January Feed News
Each winter, Premier joins our trade partners to host meetings on beef information to help your herd. This year is NO exception! We’ll be joined by Elanco to discuss feed conversions, Rumensin (a big player over the years in our programs) and the resulting return on investment. We’ll also feature a presentation from Corteva.
Long Day Lighting
Photoperiod is the duration of daily light exposure in a 24 hour period. When the photoperiod has been manipulated to 16-18 hours of light exposure; research has shown an increase in milk production, feed efficiency, reproduction, and heifer growth.
Fall Beef Herd Tips
Pasture conditions are variable in southwest Wisconsin this fall, and how you manage this with your cows can have an impact on winter-feeding costs and cow performance next year. What are some things to assess right now?
Energy or protein, do you know what you need?
Harvest is in full swing and soon mother nature will be presenting us with colder temperatures and the white stuff we all have grown to have a love-hate relationship with as livestock producers. With these changes also comes a change in how we manage our beef cattle, transitioning from stored pasture forage to perhaps grazing of corn fodder to feeding of stored feeds.
DIY Colostrum Thawing & Heating Unit
As producers are beginning to focus a lot more on their calf health, lowering excess heifer numbers and raising only what they need for replacements, I have been asked a lot about how to properly store, warm, and feed colostrum. Refrigerating or freezing excess high-quality colostrum (greater than 22% Brix reading) is a great way to ensure each newborn calf receives this vital nutrition at birth. Because high temperatures can destroy immunoglobulins (IgGs) and other nutrients, colostrum should be carefully thawed and warmed before feeding it to the calf. Producers can easily build their own colostrum thawing and heating unit to accomplish this task.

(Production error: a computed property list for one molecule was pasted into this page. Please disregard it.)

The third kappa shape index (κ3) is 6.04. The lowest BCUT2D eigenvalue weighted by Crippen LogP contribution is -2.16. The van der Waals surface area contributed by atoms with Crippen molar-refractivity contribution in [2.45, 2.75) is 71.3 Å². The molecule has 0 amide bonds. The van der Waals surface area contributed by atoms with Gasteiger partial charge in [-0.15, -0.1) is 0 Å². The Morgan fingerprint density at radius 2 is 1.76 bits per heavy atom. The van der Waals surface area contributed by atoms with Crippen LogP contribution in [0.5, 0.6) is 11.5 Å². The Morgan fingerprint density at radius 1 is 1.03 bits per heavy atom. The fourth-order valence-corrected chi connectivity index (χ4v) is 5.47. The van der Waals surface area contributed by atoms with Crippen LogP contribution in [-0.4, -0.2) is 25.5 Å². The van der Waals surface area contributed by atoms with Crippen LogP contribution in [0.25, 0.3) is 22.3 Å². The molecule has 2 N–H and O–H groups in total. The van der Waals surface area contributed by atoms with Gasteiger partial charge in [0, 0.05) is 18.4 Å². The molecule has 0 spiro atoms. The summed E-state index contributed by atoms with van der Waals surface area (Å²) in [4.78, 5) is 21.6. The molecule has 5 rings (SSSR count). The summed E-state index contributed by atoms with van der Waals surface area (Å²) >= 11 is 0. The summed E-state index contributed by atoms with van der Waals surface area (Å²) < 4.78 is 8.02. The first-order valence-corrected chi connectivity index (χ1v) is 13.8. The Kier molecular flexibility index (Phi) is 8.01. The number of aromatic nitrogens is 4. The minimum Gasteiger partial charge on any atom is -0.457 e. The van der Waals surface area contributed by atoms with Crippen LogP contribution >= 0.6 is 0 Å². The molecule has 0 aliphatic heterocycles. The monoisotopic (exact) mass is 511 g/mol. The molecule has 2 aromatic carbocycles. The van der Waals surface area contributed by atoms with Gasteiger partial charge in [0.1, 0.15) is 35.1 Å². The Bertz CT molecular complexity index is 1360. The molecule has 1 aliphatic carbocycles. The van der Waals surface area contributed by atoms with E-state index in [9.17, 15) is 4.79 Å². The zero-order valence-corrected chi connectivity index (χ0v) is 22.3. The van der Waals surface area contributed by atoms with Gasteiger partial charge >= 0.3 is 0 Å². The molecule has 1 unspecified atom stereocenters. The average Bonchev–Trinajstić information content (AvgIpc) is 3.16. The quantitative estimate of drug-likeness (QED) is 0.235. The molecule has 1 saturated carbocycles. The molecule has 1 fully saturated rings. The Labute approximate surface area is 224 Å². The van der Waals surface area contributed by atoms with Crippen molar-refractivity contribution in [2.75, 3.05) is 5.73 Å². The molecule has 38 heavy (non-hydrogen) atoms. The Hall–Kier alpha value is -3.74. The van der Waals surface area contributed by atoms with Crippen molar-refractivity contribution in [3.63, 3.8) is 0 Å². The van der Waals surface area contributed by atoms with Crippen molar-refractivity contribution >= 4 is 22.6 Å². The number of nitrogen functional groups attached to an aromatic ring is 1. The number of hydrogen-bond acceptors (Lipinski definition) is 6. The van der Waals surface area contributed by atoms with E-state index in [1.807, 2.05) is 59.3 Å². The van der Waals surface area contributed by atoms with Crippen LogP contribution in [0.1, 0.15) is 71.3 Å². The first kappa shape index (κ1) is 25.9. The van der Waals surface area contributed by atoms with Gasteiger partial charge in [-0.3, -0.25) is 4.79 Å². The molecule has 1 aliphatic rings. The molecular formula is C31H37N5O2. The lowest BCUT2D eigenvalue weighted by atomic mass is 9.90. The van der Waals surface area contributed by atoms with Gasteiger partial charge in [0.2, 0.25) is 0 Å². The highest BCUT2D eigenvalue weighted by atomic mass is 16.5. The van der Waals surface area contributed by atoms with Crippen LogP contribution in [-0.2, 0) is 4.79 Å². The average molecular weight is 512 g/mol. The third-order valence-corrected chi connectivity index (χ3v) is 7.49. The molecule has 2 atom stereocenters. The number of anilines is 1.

Propane Autogas: The Safest Way to Get Back to School
Propane Autogas is the not just the best economical choice you can make for your district, it's also the safest for your students. Here's why:
Do you allow your cows to reach their potential?
This topic is one of the most talked about items by dairy cow nutritionists and dairy producers. I wanted to add to prior newsletter articles written by my colleagues where they talked about setting the table for fresh cows by ventilating dry cows and feeding dry cows for success. Building from that I will add on how handling postcalving animals is crucial to those lactating animals reaching peak milk.
2021 Corn Silage Harvest
I don’t know about where you live but in my area in the SW corner of WI a majority of the corn tasseled on or near the July 7-11th this year. Easy rule of thumb is the corn is close to ready or ready to be chopped for corn silage 45 days after tasseling. That means some people could be chopping corn silage around August 18. Yes, weather has a big impact on the time of harvest time. A week ago, I’d say it’d be earlier due to drought conditions and now with rains it may mature normally. The good news is we don’t have to guess about this.